Speaking of miserable, how about some time with Frank Norris’s McTeague (1899). For once, the “Naturalism” label does me some good, since this novel is Zola in San Francisco. It is mostly like L’Assommoir (1877), but there is a scene near the end where McTeague works in a mine, the noise of “which is like the breathing of an infinitely great monster, alive, palpitating” (Ch. 20), a description directly thieved from Germinal (1885). A tip of the hat, there. But there is a wedding feast so close to the one in L’Assommoir that the Norton Critical Edition includes the Zola scene for comparison.
It makes sense. American readers without French could not read Zola’s most famous books, since they were considered obscene, so there was an opportunity for an American novelist to do his own version sans the smut but avec the violence, worse violence, even – this would become the standard American method of adapting French art.
Seriously, this thing turns into a Cormac McCarthy novel towards the end. Or a Coen brothers movie. To my memory, I had never read much about the novel itself, but I had read plenty about Erich von Stroheim’s Greed, the 1924 film adaptation, so there were several points where I thought “Uh oh, here it comes.” And then, mostly, it didn’t. But eventually it did.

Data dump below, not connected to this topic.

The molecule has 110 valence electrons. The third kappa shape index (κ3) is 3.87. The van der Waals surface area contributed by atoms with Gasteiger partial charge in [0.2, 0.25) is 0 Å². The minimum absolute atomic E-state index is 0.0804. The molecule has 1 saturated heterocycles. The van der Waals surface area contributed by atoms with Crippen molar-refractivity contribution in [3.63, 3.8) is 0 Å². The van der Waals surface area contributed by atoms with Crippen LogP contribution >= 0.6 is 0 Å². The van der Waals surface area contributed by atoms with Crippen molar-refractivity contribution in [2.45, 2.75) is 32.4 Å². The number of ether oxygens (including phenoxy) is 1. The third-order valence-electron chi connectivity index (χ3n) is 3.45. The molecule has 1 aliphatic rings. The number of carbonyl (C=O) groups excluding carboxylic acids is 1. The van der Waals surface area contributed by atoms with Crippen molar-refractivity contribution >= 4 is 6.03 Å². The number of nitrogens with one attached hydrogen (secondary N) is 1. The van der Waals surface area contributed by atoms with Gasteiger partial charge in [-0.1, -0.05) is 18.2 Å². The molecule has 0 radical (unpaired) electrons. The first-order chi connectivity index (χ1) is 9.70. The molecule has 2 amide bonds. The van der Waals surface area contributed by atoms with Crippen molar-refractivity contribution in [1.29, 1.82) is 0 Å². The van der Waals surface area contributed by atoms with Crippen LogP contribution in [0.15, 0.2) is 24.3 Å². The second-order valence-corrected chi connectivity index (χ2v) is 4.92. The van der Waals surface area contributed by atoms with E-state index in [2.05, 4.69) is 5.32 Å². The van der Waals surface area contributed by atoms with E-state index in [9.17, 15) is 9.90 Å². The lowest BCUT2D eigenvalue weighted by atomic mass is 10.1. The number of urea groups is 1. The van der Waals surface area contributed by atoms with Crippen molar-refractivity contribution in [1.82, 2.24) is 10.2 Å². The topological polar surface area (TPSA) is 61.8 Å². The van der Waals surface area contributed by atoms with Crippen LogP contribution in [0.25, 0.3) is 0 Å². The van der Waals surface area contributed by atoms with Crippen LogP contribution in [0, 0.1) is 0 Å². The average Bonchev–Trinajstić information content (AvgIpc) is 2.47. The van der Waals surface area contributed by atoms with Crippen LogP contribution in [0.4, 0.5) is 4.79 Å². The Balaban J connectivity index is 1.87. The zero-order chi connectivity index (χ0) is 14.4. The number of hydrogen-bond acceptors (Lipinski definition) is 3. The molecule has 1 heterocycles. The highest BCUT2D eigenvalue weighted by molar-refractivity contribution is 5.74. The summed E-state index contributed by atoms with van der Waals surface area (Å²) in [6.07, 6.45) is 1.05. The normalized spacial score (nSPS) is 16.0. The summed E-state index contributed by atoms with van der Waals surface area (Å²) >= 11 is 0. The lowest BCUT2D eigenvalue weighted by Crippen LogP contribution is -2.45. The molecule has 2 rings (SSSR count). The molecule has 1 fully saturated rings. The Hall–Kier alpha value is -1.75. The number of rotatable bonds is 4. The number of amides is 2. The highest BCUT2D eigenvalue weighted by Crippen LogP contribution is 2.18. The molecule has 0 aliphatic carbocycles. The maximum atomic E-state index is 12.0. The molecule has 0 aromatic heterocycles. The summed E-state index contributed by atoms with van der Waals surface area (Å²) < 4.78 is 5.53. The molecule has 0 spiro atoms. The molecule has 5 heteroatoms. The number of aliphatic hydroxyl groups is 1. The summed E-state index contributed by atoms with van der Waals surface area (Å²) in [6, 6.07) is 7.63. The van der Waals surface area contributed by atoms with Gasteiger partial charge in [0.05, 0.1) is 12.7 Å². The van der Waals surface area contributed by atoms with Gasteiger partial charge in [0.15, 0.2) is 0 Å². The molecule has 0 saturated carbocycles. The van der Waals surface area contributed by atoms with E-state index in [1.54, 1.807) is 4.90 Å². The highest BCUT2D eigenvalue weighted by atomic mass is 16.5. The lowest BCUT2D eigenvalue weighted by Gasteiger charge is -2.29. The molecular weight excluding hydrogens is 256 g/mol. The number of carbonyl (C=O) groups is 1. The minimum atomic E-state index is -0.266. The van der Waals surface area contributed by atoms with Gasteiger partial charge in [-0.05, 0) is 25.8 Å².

McTeague is an unlicensed San Francisco dentist. He is huge, able to pull teeth with his bare hands, and unintelligent, a “draught horse, immensely strong, stupid, docile, obedient” (Ch. 1). His stupidity is a genuinely interesting part of the story. There are a number of scenes which begin as comedy but turn into something more pathetic as McTeague proves unable to handle ordinary activities. The scene in Chapter 6, for example, where he is almost too stupid to buy theater tickets in advance. Or see Chapter 4, where the poor brute almost chokes to death on a billiard ball.
He learns there is “something else in life besides concertinas and steam beer” when he begins fixing the teeth of petite Trina. “The male virile desire in him tardily awakened, aroused itself, strong and brutal” (Ch. 2). Meanwhile, Trina is in some ways repulsed by McTeague but also turned on by his strength. “McTeague had awakened the Woman” (Ch. 6), etc. – Norris has to resort to abstractions at points like this.
Reading these scenes soon after reading The Awakening, published the same year, was amusing? Everyone is awakening! Was the word showing up in magazines a lot or something?
The San Francisco setting is terrific, and strangely intact and recognizable. Characters walk to the Cliff House or the Presidio; the cable car is in the same place; even McTeague’s dentist parlor, with its big gold tooth for a sign, is in more or less the right place, except now it is a saloon.